There are three variants of related studies done to support genealogy. A Family Branch study, a Surname Study, and a One-Name Study. All tend to be focused at an ancient ancestor and looking forward in time. They are specific to general in their coverage of ancestors for a particular person. But that generality is what is needed sometimes to break through a brick-wall and discover a missing link in your ancestors. All of these studies are related to Surnames. All four of these terms are covered here for now.
Surname StudySurname Studies are used for the early development of family lines in European cultures hundreds of years back in time. Mainly by looking for and collecting all uses of the surname (that is, a one-name study first and then working to link them into Family Branches. Just the collection of all uses of a name is termed a one-name study. Work to make patrilineal lines from the collected names is a Surname Study.
In Europe, male ancestors with the inherited surname are often the first and easiest to find and link up through the last 500 years of available records. Thus providing a thread through time. When the threads of all the other family members are found (possibly through surname studies on each of their fathers), a complete fabric of ones ancestry can be woven.
It must be stated that the lineage and web of whole families is as much, if not more, a contribution of the mother's involved. The mothers whose birth surname is often lost when creating a new family, historically. The goal here is to recreate the nuclear families (and not just the patriarchs) by starting with the patrilineal line first extracted. Think of how you build rock candy from a glass of sugar water. You start with a thread (the patriline) and then work to grow the larger chunks of candy (the related family members) around it. So goes with a Surname Study.
One-Name StudyOne-Name Studies are more general than a Surname Study. They simply collect all records containing a surname and index them. This to make it easier for someone looking to develop a Surname Study that links the records into family lines. One-Name Studies do not attempt to build the family branches, in their purest form. Simply to gather, reference, and index all uses of the name.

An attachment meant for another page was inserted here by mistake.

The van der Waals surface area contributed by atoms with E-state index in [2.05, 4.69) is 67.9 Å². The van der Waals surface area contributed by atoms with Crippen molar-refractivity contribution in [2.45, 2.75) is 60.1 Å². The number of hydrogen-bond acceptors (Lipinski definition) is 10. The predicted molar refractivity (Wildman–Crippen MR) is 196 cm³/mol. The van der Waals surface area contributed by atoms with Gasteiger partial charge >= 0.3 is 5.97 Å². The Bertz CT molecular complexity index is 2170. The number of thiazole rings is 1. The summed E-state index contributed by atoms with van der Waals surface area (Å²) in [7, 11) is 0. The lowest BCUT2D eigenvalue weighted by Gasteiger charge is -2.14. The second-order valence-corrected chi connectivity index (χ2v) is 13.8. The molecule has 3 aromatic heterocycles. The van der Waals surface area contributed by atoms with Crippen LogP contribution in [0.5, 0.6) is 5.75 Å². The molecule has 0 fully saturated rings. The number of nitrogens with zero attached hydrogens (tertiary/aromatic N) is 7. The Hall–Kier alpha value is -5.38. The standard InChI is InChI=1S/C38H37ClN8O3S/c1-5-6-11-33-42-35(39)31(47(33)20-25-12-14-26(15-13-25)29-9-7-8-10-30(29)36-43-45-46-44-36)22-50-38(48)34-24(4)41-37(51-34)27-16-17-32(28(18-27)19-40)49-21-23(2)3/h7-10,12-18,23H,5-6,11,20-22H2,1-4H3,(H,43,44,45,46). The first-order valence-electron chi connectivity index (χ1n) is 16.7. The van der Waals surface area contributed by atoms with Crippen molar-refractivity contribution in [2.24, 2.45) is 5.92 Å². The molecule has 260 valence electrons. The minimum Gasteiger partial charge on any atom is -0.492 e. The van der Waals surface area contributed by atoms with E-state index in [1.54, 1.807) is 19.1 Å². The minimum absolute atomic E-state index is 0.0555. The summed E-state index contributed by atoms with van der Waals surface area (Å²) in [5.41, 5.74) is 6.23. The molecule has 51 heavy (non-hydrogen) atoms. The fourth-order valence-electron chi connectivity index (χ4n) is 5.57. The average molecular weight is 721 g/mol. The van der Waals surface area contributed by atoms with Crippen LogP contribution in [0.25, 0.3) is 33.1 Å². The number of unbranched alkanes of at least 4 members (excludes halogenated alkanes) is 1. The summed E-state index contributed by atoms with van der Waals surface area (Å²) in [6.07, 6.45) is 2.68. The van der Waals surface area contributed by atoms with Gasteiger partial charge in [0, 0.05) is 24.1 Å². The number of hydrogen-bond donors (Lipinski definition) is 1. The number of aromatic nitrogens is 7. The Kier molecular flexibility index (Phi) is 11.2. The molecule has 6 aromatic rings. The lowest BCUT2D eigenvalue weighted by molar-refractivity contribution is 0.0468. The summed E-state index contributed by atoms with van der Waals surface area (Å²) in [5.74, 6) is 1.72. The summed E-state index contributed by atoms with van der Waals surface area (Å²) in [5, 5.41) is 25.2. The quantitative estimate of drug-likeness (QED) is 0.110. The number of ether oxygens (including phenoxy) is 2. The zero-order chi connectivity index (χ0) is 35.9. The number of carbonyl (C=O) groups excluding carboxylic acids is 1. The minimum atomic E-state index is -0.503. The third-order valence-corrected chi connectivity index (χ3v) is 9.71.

Family BranchesA Family Branch Study (or Family Branch, or simply Branch) is one further refinement from a Surname Study. The Branch Study focuses on a particular ancestor, most often a patriarch, and simply works forward to find all the descendants. As is often the case for genealogy due to historic reasons, the branch focuses on the male lines forward in time. Such a specific study is often used to find nearer term patrilineal relatives that can be yDNA tested. Most genealogy / tree programs will support the viewing of Branches or patrilines.
Because Family Branches are often identifying a patriarch (for historical reasons), these are sometimes referred to as Patriarch Lines. There is more information on Family Branches (Patriarch Lines) on the Family Branches entry page for this wiki.
SurnamesSurname Studies (and genealogy in general) are possible due to historical written records of commoner families being kept in most European cultures. Surnames had become common in conjunction with the start of record keeping (that is, the advent of surnames and the growth of written records are intertwined). Earliest written records are tax rolls created by King's to figure out how and who to collect taxes from. The Roman Catholic church mandated parish records recording the sacraments in many Western European countries in the 1500's. This really started the recording of all people; royal, common and otherwise. Historically, otherwise, only royal families had their lines recorded and tracked before.
Surnames are Patrilineal in most Europeans in that they follow the male line down for many generations. This happens to correspond to the transfer of a near-identical copy of the Y Chromosome (yDNA) in the cell nucleus down this same line. Hence the benefit of merging DNA analysis with patrilineal (surname) records research to create an initial family thread through time. This Surname Study, like most, concentrates on using yDNA testing first to verify patrilineal lines with an Earliest Known Ancestor (EKA) that existed 300 to 900 years ago. We then expand support to Autosomal DNA testing to match non-patrilineal family branches from the last 100-200 years. We hope to build some ability for 200 to 400 year out extreme autosomal matching as well. Autosomal testing helps in that any person can test, not just the patrilineal (male line) direct descendant. See our page on Genetic Genealogy for a further explanation of these DNA techniques.